Neighbor's process was similar, but he used the B-9 (chem dip linked above), and he let it soak for a full 24 hours topping it off as needed with the occasional crank revolution. After the treatment, he also ran the ICE for a couple minutes to circulate the solvent laden oil thinking this might help clean out the engine.
Matt w/TX Hybrid Batteries does all kinds of Prius work, and he's done this treatment to many vehicles. Results are mixed, but there's always an improvement.
Nice. My eldest's 04 seemed to burn through some oil, but my 05 goes through about half a quart every 10k miles. Not too big a deal and I just keep a quart on hand for when needed. As it stands I don't have a commute and that seems to be a killer on these cars. So once a month I've been hitting it with the grid charger. It'll last long enough for one of my kids to finally kill it off, and I'll end up with a Niro or a newer model at some point.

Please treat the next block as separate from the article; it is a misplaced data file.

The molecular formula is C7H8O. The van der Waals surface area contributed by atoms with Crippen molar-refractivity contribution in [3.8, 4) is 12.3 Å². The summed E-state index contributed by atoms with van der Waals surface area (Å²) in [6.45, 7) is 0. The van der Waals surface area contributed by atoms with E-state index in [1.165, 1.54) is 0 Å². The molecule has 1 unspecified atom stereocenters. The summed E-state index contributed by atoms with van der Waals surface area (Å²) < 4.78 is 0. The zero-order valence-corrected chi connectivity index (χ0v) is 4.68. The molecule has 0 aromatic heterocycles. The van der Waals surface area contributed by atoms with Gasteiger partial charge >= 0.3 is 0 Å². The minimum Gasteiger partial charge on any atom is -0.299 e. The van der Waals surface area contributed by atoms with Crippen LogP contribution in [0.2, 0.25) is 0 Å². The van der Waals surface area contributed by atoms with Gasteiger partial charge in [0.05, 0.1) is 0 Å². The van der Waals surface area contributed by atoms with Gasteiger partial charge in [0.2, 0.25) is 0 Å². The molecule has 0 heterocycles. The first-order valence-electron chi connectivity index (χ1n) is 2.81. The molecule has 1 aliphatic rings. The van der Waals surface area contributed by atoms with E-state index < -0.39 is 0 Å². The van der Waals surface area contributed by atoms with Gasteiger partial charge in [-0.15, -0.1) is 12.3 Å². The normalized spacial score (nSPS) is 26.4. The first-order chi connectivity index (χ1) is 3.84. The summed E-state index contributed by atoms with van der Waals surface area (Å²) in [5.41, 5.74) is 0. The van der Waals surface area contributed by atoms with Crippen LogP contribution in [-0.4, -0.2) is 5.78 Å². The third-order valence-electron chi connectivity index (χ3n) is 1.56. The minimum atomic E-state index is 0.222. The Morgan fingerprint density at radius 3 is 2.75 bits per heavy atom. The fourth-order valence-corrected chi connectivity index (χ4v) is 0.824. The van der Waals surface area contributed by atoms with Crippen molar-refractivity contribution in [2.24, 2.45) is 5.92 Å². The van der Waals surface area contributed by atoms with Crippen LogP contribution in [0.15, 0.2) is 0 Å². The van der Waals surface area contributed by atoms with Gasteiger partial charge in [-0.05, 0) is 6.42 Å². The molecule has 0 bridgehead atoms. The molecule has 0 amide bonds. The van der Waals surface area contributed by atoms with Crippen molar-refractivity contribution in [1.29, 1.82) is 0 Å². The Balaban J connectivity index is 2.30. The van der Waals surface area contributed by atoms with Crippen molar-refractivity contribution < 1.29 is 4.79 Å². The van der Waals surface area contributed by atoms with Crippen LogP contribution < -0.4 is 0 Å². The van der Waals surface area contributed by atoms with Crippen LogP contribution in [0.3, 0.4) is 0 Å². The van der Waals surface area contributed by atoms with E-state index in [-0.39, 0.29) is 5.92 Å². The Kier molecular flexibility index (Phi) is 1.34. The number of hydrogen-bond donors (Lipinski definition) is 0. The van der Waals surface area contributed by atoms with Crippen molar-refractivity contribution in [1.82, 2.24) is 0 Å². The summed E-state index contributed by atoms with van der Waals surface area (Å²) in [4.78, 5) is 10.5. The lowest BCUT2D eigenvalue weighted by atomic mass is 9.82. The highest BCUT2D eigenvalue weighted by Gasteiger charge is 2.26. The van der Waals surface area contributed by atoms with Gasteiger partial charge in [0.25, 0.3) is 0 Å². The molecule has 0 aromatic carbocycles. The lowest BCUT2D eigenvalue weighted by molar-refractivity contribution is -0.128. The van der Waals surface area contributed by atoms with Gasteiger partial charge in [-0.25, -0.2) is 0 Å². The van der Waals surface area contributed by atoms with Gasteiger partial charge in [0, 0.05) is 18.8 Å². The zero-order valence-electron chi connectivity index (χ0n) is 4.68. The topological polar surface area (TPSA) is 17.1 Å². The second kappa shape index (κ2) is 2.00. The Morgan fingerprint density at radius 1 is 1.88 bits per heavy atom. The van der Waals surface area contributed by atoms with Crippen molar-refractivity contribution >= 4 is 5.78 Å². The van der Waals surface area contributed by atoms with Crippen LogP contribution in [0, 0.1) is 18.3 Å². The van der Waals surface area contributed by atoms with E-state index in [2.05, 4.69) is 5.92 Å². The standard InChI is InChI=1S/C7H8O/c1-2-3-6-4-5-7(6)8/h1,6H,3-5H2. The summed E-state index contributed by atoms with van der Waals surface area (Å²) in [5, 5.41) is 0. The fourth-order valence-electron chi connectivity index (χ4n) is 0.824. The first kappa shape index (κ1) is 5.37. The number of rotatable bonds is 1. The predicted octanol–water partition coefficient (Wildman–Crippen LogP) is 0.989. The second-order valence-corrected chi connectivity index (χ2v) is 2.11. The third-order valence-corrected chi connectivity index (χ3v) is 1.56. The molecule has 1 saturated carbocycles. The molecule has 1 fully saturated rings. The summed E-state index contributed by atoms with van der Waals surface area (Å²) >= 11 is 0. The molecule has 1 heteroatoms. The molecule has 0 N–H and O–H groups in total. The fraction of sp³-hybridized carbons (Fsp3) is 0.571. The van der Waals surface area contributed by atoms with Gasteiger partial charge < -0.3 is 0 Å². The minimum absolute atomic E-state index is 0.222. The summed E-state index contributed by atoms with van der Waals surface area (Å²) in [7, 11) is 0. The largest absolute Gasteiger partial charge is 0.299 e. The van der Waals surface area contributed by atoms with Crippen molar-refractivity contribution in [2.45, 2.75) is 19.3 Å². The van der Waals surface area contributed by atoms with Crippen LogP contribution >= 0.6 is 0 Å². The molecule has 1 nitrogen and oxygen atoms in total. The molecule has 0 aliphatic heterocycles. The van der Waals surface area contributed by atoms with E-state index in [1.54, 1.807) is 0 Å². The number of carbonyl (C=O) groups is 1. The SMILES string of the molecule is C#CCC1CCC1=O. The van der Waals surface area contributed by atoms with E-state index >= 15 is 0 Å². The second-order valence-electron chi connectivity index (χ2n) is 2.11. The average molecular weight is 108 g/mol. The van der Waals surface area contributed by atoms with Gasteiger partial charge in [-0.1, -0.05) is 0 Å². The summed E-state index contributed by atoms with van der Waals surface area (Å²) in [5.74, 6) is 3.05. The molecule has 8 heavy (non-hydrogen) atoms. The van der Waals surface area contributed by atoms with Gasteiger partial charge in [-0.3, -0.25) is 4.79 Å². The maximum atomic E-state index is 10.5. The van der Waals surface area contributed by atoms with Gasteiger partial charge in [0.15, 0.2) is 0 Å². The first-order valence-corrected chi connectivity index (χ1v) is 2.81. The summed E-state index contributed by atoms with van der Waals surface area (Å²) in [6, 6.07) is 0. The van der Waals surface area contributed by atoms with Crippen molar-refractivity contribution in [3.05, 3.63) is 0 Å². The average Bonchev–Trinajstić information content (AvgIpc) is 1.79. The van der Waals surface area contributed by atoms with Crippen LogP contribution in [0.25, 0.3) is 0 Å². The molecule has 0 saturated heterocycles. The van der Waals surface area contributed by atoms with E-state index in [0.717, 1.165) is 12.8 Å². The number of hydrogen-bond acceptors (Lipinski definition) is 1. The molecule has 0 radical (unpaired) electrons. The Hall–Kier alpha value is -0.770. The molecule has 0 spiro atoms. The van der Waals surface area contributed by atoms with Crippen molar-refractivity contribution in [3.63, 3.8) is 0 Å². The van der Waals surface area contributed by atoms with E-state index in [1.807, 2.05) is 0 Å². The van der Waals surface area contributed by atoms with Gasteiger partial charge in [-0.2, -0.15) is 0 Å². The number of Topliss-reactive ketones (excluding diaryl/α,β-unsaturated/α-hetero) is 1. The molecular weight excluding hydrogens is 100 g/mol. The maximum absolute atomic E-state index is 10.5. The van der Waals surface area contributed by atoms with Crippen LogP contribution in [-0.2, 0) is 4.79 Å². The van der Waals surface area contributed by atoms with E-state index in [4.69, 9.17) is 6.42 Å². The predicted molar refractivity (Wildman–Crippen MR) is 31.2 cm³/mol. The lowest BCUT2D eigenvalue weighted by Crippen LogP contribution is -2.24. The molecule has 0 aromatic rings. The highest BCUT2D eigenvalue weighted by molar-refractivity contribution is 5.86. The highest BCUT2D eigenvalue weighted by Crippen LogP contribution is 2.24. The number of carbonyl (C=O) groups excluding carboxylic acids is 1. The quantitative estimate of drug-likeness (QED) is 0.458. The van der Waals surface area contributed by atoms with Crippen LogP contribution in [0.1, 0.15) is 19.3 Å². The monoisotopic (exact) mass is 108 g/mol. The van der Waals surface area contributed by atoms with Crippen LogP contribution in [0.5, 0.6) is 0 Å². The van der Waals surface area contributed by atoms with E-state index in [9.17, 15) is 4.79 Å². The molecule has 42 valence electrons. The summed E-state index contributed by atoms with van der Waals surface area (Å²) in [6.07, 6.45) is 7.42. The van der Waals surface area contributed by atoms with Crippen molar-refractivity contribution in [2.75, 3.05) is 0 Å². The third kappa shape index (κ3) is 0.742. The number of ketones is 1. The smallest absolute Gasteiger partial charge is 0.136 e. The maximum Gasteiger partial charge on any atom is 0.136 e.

Be careful with grid charger use. More often then not, frequent grid charging of a Prius battery does more harm than good. If you're talking about 1-2 hours per month, then probably no harm.
Things for worse. The rebuild lasted about a year this time. Given the cost of a vehicle, I bit the bullet and bought a brand new pack.
Doubt you need to be told, but make sure you transfer the plastic air dam from the top of the old battery to the new. I've seen dealers forget to do this.
I was shocked the shear amount of crap that the new battery did not contain. That was the largest part of the labor for switching the batteries out. But, in the end, I removed all the things off the old that we required and slapped them on to the new. And man what a difference. It's like a kinda almost sorta new car again.